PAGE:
He’s been honored by two sitting U.S. presidents, competed in the Olympics, coached at Central State University, had a track built inside a stadium built for him and more. And now, this Saturday, he’s being laid to rest. Learn about the full life of Josh Culbreath from the eyes of his son, Jahan Culbreath in a Dayton Daily News article written by Tom Archdeacon below.
Jahan Culbreath pondered the question for several seconds:
With all the accomplishments of his 88-year-old father, Josh Culbreath – who died last week in hospice care in Cincinnati and will be memorialized Saturday back home in suburban Philadelphia – how should he best be remembered?
“Oh Man! I guess most of all for the love he had for everything he touched and everybody he met,” Jahan said. “He was a hard worker, loyal and committed, and he did it all with such love.”
While there was lots of love, there was also a dislike for those who would over-look, undervalue or try to pigeon-hole him or others.
As was the longstanding practice at Norristown High School in the late 1940s, the school owned the sets of track spikes the varsity runners wore on the cinder ovals back then. A younger kid trying out for the team could challenge one of the letterman for a spot, but would wear Converse sneakers – often bought at a local pawn shop – while the older runners got the spikes.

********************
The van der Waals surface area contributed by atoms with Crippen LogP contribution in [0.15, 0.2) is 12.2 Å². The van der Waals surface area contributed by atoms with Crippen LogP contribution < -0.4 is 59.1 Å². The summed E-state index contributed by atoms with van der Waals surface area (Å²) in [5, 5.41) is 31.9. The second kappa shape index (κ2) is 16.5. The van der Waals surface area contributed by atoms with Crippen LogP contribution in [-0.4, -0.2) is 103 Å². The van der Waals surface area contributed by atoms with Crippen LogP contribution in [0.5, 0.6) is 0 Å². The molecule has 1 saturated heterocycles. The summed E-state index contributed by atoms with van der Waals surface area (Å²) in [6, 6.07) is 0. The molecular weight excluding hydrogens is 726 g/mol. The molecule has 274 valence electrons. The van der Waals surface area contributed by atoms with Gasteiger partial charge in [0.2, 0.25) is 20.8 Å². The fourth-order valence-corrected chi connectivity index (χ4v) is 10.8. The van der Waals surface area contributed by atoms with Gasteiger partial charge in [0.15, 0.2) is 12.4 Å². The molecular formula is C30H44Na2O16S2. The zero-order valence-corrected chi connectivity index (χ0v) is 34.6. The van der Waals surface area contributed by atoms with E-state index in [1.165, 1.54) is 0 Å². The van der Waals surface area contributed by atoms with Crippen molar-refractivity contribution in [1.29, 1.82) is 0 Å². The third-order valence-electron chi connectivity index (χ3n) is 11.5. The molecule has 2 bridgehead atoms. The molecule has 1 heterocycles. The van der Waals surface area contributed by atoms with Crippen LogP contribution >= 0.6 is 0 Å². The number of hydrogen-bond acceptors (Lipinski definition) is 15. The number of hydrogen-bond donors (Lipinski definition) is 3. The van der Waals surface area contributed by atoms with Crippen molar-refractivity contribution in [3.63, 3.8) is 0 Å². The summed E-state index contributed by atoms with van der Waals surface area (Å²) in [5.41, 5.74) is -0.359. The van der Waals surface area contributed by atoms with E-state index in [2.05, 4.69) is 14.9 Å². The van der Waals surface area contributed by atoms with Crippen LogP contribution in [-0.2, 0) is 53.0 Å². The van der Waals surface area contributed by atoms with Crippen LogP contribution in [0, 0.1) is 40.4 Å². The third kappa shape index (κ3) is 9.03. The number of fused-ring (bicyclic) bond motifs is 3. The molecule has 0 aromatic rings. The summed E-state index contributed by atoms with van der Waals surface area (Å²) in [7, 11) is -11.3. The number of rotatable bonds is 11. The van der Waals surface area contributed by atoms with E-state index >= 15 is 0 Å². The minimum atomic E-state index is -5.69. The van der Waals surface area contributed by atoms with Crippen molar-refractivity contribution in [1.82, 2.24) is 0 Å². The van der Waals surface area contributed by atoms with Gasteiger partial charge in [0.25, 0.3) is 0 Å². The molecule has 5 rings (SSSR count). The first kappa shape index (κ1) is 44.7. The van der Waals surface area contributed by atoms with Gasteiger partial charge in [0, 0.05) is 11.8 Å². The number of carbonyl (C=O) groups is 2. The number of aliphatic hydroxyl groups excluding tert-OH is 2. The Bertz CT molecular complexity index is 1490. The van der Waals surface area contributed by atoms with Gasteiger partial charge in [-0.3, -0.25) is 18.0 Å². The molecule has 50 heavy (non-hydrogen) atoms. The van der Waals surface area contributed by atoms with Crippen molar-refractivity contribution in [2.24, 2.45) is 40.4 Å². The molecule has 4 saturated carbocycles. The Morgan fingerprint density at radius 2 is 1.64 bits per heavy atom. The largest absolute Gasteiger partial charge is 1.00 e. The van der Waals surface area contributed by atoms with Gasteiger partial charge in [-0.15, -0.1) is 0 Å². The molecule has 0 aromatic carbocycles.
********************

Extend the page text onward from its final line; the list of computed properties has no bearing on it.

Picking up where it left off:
Culbreath once told me how he’d balked at that inequity and in protest ran barefoot on the cinders.
He not only made the team, but ended up the Pennsylvania high school hurdles champ and in 1951 was rated No. 2 in the nation in the 220-yard low hurdles.
While at Morgan State College, he won the first of his three straight national championships in the 400 meter hurdles at Dayton’s Welcome Stadium. His mentor then, Jahan said, was Dave Albritton, the 1936 Olympic silver medalist, Dunbar High School track coach and longtime Ohio state representative.
In 1955 – a year after that championship here – Culbreath made the U.S team that would compete in the Pan American Games in Mexico City. In preparation, the American athletes trained in Houston, where Jim Crow segregation laws were in full force.
He was not permitted to stay in the team hotel or eat in the same restaurants as the white athletes.
But once in Mexico City he would not be denied and won the gold medal in the 400 meter hurdles. At the Pan Am Games four years later in Chicago, he won gold again.
» A year after Mexico City – in 1956 – he was drafted by the Army, but joined the Marines instead.
“Dad wanted to make his own choice,” Jahan said. “He thought the Marines were the best and plus, he said, they had the nicest uniforms.”
That year he got an even more impressive uniform – the one worn by U.S. Olympians at the 1956 Games in Melbourne, Australia, where he won a bronze medal in the 400 meter hurdles. He was the first active Marine to medal at an Olympics.
Some three decades later he was the track coach at Central State and his teams – men and women – won 10 NAIA national tiles.